US says hackers stole Social Security numbers from 21.5 million people in OPM data breach


#1

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#2

how can there be more than 4 times more people applying for security clearances than there are total federal employees? According to the BLS there are only 122 million full time workers so this database represents nearly 20 percent of the total US workforce.


#3

Does it include ex-employees too?


#4

There are a lot of people with ‘clearance’ that never see secure things but it is required for the job.
I would get pestered once a year to get one and I am too old to want to have to worry about what I can/can’t say about work. Anyway all it would have done was granted me access to pull drives from a server whenever there was a data spill. Then take said drives to be wiped, run through a special magnet, and put in a special shred bin. I would never see actual data but a security clearance is required to handle the drives.


#5

And as clearances, e-verify, and other blacklisting systems are required for more jobs, with some attempts to require them for all jobs… what then?


#6

Contractors.


#7

but nearly 20% of the US work force has applied for a security clearance? How that not be problematic on its face? And even assuming that half have failed. The contractor workforce is twice the size of the government work force in total?

That just seems ridiculous.


#8

about 21.5 million people who have undergone background checks for security clearances since 2000.

OPM lists 4+ mil feds every year since 2000.

(4 mil fed employees) * (15 years) = 60 mil. 

Granted, many of those employees are constant year-over-year. But when you add in

[ (applicants per open position) + (family members) + (contractors) ] * 15 years

then I’m not sure how to arrive at your conclusion.


#9

The data submitted on a clearance application contains not only the applicant’s information but also their spouse, relatives, neighbors and other personal references. Since this is not just federal employees with a clearance but also contractors, the number of people affected is just huge.


#10

Forgot about that, yeah list X people not family or coworkers that we will gather info on and may interview. So number of data points does not equate to number of clearances granted. Come to think of considering the stuff my grandfather did they still have records for me somewhere in the piles of documents.


#11

Yes it does. I am one. I got free credit monitoring out of the deal, yay.


#12

The 21.5 million included 19.7 million individuals who applied for security clearances

Apparently applying for a security clearance now makes you ineligible for a security clearance.


#13

Hmm, hope that’s coming for me then.


#14

It’s news like this that makes me happy that the world stopped using encryption!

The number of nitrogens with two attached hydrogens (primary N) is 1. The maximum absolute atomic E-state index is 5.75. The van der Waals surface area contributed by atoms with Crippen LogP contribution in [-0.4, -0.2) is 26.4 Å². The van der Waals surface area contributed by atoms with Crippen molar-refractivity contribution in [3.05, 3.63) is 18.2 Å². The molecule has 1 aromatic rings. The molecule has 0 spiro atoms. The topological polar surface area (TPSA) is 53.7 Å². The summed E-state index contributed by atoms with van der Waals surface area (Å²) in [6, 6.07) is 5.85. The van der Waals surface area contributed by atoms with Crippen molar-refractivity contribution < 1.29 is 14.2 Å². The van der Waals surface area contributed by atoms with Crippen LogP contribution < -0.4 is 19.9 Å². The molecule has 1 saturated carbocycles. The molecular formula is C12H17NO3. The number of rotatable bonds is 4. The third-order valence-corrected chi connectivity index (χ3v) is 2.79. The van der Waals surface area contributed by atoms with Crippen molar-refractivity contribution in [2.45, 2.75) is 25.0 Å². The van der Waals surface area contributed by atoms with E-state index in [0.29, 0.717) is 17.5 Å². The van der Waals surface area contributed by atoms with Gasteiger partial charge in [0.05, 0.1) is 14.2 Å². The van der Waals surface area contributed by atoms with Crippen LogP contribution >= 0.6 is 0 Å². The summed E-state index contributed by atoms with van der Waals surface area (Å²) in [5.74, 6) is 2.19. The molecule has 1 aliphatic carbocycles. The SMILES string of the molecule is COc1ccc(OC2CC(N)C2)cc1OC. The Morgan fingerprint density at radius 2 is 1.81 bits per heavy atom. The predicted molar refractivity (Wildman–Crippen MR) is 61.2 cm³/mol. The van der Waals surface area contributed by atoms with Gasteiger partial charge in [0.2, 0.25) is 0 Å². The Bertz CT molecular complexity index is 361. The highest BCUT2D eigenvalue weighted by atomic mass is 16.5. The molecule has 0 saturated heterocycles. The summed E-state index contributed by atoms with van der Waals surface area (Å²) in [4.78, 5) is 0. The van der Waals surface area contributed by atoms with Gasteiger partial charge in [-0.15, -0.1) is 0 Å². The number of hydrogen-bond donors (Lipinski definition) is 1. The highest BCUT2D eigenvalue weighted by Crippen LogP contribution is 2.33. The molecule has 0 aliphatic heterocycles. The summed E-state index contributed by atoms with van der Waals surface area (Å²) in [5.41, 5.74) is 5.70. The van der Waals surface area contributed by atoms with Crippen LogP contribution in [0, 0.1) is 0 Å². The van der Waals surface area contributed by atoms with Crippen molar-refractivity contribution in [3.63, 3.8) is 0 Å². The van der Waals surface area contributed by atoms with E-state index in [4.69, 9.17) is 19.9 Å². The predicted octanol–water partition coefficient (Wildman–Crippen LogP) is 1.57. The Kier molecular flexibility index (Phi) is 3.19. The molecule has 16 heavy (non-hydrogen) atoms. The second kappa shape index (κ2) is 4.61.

#15

I think it’s insane that this story isn’t getting much more hyper-critical attention. All of the details on everyone (essentially) who has a clearance is now… out there? Residences, family relations, criminal history, mental health history, drug history. Apparently this includes SF-86 forms, which are basically ALL information the gov wants to know about you when you get cleared. This is one of the worst security breaches involving the intelligence community I’ve ever heard of. It is devastating.


#16

“US says hackers stole Social Security numbers from 21.5 million people in OPM data breach”

Great work, NSA!


#17

Some JPL employees pushed back against invasive background checks for exactly these reasons. The checks were too much for people in positions that had nothing to do with national security, especially because the people undergoing the checks had already been in their positions for years.

I think the people who pushed back were viewed as a bit petulant, but of course they turned out be exactly right.


#18

Agency I work for is now doing its hiring with paper forms, given the E-QIP (or whatever the fuck that damned thing was called) is down. As mentioned above, I got free credit ‘protection’ out of this nonsense, which makes me wonder: If they have all my background info (which “they” do, given that VA was hacked years ago, and now OPM), how the hell could a company ask for information that would distinguish me from the attacker? Other than calling my cell phone, or looking at house deed records?

What’s the consensus here about firing the OPM head?

Believe I’ll go lay down now.


#19

Apparently they haven’t got around to that yet. From the OPM website (Emphasis mine):

This includes 19.7 million individuals that applied for a background
investigation, and 1.8 million non-applicants, primarily spouses or
co-habitants of applicants. Some records also include findings from
interviews conducted by background investigators and approximately 1.1
million include fingerprints. Usernames and passwords that background
investigation applicants used to fill out their background investigation
forms were also stolen. Notifications for this incident have not yet begun.

@wrecksdart: The bit about usernames and passwords being stolen explains e-QIP being down, though it hurts my brain to think of how they must have been storing the passwords.


#20

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